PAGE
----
We generally want vehicles that work. After all, getting from place to place isn’t always just convenient — sometimes it’s a necessity. If you’re carting around a pregnant woman who’s about to give birth in the backseat of your luxury electric vehicle, you can hardly afford to have it break down. This is especially true of a company whose “autopilot” software turns the vehicle driverless. Can you imagine if the hardware failed while the software was in use?
Generally, car manufacturers will do their best to satisfy questions and complaints about defective vehicles. But most won’t go out of their way to explain the lemon law to customers — or even suggest that they invoke it.
But that was the exact experience one Model 3 owner had. Dan brought the vehicle to two different Tesla service centers, trying to get the same mechanical problem fixed for good. But they couldn’t get the job done. After a 90-day stretch when the car was being serviced, Dan decided to call Tesla customer service one last time. They recommended invoked the lemon law for a refund or a new vehicle.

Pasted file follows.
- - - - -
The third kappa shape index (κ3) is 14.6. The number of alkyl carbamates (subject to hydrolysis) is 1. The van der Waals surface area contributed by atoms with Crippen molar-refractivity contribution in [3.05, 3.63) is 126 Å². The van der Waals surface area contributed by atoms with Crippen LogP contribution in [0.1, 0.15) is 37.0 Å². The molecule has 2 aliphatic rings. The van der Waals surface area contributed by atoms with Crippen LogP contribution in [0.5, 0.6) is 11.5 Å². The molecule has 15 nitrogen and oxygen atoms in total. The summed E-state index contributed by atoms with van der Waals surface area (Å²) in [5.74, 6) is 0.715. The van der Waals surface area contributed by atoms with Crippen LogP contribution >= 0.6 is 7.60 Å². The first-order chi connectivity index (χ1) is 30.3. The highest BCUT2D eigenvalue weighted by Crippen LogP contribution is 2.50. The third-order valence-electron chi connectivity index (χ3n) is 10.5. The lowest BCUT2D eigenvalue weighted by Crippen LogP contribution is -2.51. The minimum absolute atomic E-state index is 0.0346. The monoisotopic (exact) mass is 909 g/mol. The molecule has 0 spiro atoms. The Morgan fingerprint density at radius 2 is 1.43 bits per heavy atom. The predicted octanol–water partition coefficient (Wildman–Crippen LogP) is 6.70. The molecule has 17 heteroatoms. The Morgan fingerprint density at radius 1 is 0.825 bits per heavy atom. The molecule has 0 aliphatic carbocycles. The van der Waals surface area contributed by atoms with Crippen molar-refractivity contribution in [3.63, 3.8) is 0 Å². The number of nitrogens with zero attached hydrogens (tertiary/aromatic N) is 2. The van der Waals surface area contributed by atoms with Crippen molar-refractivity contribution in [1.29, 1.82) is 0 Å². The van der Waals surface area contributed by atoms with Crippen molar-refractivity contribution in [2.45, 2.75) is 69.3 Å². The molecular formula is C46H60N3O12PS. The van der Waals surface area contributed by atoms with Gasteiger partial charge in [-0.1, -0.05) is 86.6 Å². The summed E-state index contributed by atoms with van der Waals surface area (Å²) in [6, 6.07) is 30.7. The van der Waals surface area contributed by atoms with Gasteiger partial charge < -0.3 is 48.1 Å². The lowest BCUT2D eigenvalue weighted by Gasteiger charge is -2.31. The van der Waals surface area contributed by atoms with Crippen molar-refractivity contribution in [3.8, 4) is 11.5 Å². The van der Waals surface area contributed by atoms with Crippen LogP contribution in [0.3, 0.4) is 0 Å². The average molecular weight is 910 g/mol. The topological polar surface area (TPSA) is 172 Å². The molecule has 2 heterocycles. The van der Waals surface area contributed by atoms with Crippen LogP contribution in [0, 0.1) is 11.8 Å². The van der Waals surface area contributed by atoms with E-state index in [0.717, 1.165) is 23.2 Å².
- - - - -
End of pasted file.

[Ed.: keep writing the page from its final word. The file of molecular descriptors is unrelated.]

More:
Dan asked for help on an online forum, and was surprised by the kinds of responses he received only days later.
One kind user actually suggested he go through with a new transaction as soon as possible. When Dan purchased the car, he likely received a whopping $7500 tax credit for the vehicle in 2018. But in 2019, the same vehicle would provide a $3750 tax credit. Tesla still has to pay back the full price of the vehicle when it was purchased, meaning the lemon law might actually provide a great cash benefit simply because of the available tax credits.
Of course, the ability to receive tax credits depends on whether they are state or federal. And state laws will always affect how the lemon law works for you. Not sure about your state’s laws? You should contact a qualified lemon law attorney as soon as you can.
For additional information, you might try the Tesla forums. Users may have already had similar car troubles, and there may be simple troubleshooting solutions you can manage for yourself instead of involving customer service representatives or legal help. First, check the subject lines in “discussions.” Can’t find your problem? Join the community by registering, then ask the people there what they would do about your car trouble.